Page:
Public schooling is filled with acronyms and terms, such as “Title I schools.” So what exactly is a Title I school?
First of all, Title I is a federal program that gives money to public schools, and as such it is part of No Child Left Behind and its predecessors.
The US Department of Education describes Title I, which is a major part of NCLB (there are 10 titles) here. Its stated purpose is to help with “improving the academic achievement of the disadvantaged” and “to ensure that all children have a fair, equal, and significant opportunity to obtain a high-quality education and reach, at a minimum, proficiency on challenging State academic achievement standards and state academic assessments.” Now, some state’s assessments are more challenging than others, but that’s a story for another day.
Schools can use Title I funds for any number of purposes, such as “assessments, accountability systems, teacher preparation and training, curriculum, and instructional materials.” While the funds are not specifically designated for any one child, the “ideal” children that Title I funds are designated for are “low-achieving children in our Nation’s highest-poverty schools, limited English proficient children, migratory children, children with disabilities, Indian children, neglected or delinquent children, and young children in need of reading assistance.”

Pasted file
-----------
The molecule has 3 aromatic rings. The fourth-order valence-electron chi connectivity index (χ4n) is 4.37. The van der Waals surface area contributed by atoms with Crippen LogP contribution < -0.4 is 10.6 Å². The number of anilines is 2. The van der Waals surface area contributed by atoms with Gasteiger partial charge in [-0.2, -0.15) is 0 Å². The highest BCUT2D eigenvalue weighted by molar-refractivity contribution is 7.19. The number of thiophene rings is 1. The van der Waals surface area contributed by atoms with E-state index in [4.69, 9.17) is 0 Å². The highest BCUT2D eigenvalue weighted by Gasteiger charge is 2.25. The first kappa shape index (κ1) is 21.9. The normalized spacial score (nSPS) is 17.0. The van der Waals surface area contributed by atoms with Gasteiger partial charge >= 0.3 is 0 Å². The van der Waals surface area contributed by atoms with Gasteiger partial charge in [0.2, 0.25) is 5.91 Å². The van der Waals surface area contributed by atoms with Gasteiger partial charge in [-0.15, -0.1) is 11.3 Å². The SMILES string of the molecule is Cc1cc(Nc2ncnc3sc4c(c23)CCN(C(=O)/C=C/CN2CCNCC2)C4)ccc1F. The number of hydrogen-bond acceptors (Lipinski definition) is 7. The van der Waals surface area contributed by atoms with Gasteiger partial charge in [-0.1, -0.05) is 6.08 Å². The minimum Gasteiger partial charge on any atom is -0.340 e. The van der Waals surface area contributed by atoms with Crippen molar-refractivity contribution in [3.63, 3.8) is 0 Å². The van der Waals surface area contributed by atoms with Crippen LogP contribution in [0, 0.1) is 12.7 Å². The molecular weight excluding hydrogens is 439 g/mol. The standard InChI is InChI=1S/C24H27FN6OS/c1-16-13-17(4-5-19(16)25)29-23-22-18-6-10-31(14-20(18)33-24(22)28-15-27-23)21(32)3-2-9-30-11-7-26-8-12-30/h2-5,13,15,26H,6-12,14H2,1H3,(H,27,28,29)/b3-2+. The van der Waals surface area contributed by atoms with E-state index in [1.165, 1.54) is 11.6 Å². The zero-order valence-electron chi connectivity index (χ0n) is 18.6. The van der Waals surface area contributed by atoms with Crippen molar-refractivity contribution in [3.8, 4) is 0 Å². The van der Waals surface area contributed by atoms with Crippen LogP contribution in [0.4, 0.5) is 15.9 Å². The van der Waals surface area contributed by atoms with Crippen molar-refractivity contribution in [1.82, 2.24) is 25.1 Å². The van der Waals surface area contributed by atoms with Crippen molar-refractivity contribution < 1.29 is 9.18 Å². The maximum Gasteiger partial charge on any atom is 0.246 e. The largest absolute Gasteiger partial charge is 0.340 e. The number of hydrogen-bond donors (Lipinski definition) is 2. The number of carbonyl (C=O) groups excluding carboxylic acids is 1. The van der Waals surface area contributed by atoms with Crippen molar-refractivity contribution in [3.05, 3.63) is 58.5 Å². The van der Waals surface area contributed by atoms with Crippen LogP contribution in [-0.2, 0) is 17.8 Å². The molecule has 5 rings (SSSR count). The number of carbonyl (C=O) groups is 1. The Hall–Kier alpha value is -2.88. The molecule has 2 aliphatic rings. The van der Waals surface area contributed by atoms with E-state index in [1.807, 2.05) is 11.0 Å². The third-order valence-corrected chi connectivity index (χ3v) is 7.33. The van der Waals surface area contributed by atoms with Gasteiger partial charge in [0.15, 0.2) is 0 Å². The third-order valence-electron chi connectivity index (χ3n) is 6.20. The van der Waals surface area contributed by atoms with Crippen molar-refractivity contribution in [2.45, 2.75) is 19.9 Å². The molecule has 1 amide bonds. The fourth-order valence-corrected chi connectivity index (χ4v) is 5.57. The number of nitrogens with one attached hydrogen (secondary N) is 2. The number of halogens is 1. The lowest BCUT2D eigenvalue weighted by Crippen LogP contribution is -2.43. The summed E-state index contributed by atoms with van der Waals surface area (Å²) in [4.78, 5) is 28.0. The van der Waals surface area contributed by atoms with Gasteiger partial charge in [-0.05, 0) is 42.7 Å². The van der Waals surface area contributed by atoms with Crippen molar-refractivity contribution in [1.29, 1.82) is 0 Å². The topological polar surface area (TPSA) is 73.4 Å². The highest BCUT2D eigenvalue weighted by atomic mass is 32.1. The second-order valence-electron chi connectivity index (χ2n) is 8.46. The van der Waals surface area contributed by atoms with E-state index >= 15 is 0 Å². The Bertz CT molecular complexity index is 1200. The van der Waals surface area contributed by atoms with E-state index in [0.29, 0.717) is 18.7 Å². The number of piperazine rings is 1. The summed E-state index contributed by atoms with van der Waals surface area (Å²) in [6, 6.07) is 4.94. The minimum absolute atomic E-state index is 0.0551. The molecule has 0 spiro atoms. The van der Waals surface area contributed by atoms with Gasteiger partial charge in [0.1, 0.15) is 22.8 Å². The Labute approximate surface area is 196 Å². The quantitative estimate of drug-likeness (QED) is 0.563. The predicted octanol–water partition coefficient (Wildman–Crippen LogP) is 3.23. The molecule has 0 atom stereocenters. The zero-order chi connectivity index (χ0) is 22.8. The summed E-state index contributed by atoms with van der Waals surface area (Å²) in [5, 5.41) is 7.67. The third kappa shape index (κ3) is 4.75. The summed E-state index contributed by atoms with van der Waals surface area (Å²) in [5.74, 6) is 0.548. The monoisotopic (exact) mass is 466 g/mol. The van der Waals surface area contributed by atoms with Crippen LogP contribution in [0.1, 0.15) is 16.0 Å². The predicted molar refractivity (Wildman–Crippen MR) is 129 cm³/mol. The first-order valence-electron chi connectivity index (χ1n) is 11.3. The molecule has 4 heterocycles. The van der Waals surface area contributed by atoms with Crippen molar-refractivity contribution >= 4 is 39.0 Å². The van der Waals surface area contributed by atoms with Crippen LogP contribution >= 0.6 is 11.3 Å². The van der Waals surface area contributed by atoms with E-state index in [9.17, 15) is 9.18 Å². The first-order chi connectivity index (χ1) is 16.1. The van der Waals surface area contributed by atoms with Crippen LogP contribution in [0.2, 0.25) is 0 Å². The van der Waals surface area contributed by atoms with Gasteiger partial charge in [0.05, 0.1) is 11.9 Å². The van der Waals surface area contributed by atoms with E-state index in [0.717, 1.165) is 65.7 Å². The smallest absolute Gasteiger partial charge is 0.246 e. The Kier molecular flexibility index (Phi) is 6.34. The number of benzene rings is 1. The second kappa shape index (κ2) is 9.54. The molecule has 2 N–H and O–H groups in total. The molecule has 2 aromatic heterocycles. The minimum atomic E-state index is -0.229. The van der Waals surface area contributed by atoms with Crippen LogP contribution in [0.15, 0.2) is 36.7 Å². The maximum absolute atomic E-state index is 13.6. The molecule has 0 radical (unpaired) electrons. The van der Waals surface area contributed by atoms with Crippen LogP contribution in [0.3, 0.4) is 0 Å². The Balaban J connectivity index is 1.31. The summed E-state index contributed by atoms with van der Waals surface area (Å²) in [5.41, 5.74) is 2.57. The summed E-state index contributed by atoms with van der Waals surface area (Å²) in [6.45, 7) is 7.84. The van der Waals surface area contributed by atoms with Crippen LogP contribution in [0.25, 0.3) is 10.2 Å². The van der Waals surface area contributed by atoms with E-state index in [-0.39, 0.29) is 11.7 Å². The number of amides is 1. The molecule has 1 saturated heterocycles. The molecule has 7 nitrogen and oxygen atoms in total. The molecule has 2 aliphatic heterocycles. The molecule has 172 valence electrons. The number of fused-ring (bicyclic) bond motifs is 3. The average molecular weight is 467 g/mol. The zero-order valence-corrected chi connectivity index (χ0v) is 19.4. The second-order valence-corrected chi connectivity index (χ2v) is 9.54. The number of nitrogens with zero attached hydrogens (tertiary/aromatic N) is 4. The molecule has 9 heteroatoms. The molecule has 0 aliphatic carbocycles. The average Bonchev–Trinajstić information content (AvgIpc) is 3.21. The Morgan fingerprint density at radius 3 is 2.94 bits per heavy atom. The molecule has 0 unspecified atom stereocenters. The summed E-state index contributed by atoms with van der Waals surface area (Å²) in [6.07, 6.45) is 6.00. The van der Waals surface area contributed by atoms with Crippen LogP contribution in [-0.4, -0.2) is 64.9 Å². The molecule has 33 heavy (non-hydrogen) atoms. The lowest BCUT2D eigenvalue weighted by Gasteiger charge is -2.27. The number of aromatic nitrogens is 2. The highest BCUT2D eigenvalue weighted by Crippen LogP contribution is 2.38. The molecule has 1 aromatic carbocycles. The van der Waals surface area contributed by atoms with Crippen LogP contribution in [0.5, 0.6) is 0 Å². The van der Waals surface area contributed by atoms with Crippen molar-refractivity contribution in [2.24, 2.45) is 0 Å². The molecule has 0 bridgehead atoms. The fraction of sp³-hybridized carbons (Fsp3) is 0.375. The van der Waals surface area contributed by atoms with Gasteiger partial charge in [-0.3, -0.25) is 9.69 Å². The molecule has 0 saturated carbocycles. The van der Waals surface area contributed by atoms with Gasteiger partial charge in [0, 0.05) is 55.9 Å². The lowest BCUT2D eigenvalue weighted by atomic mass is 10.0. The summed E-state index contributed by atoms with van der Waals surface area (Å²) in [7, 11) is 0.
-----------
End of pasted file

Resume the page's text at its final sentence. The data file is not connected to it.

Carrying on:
How many Title I schools in Kansas?
The site SchoolDigger.com lists 1,312 schools in Kansas. The list does not include every school in the state or even every public school, and the list appears to be from the 2005-2006 school year. Still, it’s a good place to start looking at the number of Title I schools. The breakdown is as follows.
- Title I schools: 997
- Non-title I schools: 284
- No data: 31
In other words, 3 out of 4 schools in Kansas (specifically, 76 percent) of schools are “Title I schools.”
A document from early 2009 (PDF), published by KSDE, shows only 628 Title I schools.